Translating debconf templates
You can approach debconf translation work in two ways: you can be active and seek out packages to translate and update, or you can be reactive and translate and update packages when someone requests it to be done. Usually, nobody takes a purely active or reactive stance; for example, lately I used to react to calls for translation updates, but when I had some spare time I would go translate a couple of new packages.
When you work actively, the web page whose URL you need to know is http://www.debian.org/intl/l10n/po-debconf/. There you have links to all languages for which there are translations. Click on yours, and you’ll see a page listing the state of every source package’s debconf template translations for your language. First, you see the partially-translated packages, then the fully translated packages, and finally a list of packages which are not translated to your language. For each package in the first two sections you can download the .POT and .PO files; the names of the packages in the last section just link to a big webpage from which you can download every package’s .POT file.
In the top part of the page you have links to other useful pages. An interesting one is the ranking page, which lists all the languages in order of completeness.
For working reactively, you need to subscribe to the debian-i18n mailing list, because when there is a call for updates or for translations it is always sent to that mailing list. Also, if there already is a translation for your language, another email will be sent to the translation group’s mailing list, as well as to the file’s latest translator.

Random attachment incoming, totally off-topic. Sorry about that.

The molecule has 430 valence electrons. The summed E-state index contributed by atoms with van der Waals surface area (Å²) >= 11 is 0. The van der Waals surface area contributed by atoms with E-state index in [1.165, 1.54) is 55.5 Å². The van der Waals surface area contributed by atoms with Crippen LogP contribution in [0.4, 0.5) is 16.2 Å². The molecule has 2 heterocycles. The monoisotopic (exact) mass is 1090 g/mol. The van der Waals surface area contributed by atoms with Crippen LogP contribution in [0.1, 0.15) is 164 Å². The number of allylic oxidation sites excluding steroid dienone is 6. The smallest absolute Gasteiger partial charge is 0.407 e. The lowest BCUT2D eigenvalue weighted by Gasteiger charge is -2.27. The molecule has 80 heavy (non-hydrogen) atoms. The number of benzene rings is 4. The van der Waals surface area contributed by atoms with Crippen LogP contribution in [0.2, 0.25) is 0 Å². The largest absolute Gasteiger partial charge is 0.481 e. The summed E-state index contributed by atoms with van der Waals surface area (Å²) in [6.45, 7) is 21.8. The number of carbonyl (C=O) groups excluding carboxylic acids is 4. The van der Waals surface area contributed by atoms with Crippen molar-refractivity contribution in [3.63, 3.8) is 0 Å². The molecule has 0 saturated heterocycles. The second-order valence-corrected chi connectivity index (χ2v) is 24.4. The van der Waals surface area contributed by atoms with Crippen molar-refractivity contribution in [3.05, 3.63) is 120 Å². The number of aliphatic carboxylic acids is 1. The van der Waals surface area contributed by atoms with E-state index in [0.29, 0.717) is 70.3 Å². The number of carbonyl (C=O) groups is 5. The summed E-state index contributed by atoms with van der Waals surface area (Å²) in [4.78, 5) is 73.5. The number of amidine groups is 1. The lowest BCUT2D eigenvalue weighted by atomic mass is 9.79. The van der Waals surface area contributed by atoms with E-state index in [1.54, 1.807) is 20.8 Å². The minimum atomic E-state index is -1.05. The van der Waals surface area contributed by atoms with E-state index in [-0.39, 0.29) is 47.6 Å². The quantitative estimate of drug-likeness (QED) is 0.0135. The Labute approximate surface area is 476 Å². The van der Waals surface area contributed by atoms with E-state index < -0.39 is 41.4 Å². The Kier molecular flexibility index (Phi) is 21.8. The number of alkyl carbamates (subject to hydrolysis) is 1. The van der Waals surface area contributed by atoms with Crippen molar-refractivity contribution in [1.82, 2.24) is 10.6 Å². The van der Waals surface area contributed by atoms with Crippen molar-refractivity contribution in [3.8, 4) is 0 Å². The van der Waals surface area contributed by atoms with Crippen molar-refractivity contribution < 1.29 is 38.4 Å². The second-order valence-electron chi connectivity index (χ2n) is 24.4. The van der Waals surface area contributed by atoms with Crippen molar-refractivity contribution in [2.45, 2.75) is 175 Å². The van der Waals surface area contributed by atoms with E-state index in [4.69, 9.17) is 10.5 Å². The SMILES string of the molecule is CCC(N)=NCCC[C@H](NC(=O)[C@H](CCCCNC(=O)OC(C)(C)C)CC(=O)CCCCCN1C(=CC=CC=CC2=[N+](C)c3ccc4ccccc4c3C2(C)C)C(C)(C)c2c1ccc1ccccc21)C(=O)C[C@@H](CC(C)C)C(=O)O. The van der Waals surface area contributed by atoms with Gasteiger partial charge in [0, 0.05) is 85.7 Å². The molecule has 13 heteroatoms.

Calls for translations include information on the deadline and the package maintainer’s preferred methods for submitting the translation. There may also be some notes from the package maintainer. Finally, the .POT file is attached to the call for translations sent to debian-i18n, while the old .PO file is attached to the call for translations sent to the group and the latest translator.
Calls for translations can be sent by the package maintainer when the debconf templates have been modified and the translations need to be updated, but they can also be sent by other people for many other reasons. For example, for the last months there’s been a campaign to upload packages for which there were newer translations that hadn’t been uploaded yet, so NMUs for these packages (non-maintainer uploads) were announced, including a call for translations. Also, there was a campaign to review all packages’ debconf templates, make them more consistent, improve their grammar, etc., and a call for translations was issued for every package after the review.